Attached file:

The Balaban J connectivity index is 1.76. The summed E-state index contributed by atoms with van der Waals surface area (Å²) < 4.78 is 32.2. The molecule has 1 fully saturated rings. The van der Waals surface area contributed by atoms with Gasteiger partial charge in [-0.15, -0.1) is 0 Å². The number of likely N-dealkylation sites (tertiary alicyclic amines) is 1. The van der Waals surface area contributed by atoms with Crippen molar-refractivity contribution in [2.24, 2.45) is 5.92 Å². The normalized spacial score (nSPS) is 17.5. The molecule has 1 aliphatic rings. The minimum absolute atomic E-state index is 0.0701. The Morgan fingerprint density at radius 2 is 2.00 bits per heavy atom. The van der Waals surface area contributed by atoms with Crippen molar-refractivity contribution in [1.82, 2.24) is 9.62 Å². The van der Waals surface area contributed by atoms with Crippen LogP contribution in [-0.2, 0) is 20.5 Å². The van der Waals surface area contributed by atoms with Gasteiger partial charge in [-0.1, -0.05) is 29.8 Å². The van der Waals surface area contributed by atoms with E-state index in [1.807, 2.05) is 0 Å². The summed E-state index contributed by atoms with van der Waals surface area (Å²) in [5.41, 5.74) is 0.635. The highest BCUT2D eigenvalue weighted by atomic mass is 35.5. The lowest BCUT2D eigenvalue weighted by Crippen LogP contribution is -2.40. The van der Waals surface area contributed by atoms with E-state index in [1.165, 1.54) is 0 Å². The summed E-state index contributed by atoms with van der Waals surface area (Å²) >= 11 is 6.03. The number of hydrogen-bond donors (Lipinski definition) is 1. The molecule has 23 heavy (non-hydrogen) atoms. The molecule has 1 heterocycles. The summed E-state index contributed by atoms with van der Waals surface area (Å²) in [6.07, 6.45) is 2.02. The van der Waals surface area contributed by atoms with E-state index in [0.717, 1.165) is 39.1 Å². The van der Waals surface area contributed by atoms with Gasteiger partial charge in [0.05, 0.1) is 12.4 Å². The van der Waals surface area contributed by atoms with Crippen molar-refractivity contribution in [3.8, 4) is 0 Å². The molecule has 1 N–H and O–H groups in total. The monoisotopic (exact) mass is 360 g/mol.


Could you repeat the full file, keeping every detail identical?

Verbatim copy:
The Balaban J connectivity index is 1.76. The summed E-state index contributed by atoms with van der Waals surface area (Å²) < 4.78 is 32.2. The molecule has 1 fully saturated rings. The van der Waals surface area contributed by atoms with Gasteiger partial charge in [-0.15, -0.1) is 0 Å². The number of likely N-dealkylation sites (tertiary alicyclic amines) is 1. The van der Waals surface area contributed by atoms with Crippen molar-refractivity contribution in [2.24, 2.45) is 5.92 Å². The normalized spacial score (nSPS) is 17.5. The molecule has 1 aliphatic rings. The minimum absolute atomic E-state index is 0.0701. The Morgan fingerprint density at radius 2 is 2.00 bits per heavy atom. The van der Waals surface area contributed by atoms with Crippen molar-refractivity contribution in [1.82, 2.24) is 9.62 Å². The van der Waals surface area contributed by atoms with Crippen LogP contribution in [-0.2, 0) is 20.5 Å². The van der Waals surface area contributed by atoms with Gasteiger partial charge in [-0.1, -0.05) is 29.8 Å². The van der Waals surface area contributed by atoms with E-state index in [1.807, 2.05) is 0 Å². The summed E-state index contributed by atoms with van der Waals surface area (Å²) in [5.41, 5.74) is 0.635. The highest BCUT2D eigenvalue weighted by atomic mass is 35.5. The lowest BCUT2D eigenvalue weighted by Crippen LogP contribution is -2.40. The van der Waals surface area contributed by atoms with E-state index in [1.165, 1.54) is 0 Å². The summed E-state index contributed by atoms with van der Waals surface area (Å²) >= 11 is 6.03. The number of hydrogen-bond donors (Lipinski definition) is 1. The molecule has 23 heavy (non-hydrogen) atoms. The molecule has 1 heterocycles. The summed E-state index contributed by atoms with van der Waals surface area (Å²) in [6.07, 6.45) is 2.02. The van der Waals surface area contributed by atoms with E-state index in [0.717, 1.165) is 39.1 Å². The van der Waals surface area contributed by atoms with Gasteiger partial charge in [0.05, 0.1) is 12.4 Å². The van der Waals surface area contributed by atoms with Crippen molar-refractivity contribution in [3.8, 4) is 0 Å². The molecule has 1 N–H and O–H groups in total. The monoisotopic (exact) mass is 360 g/mol.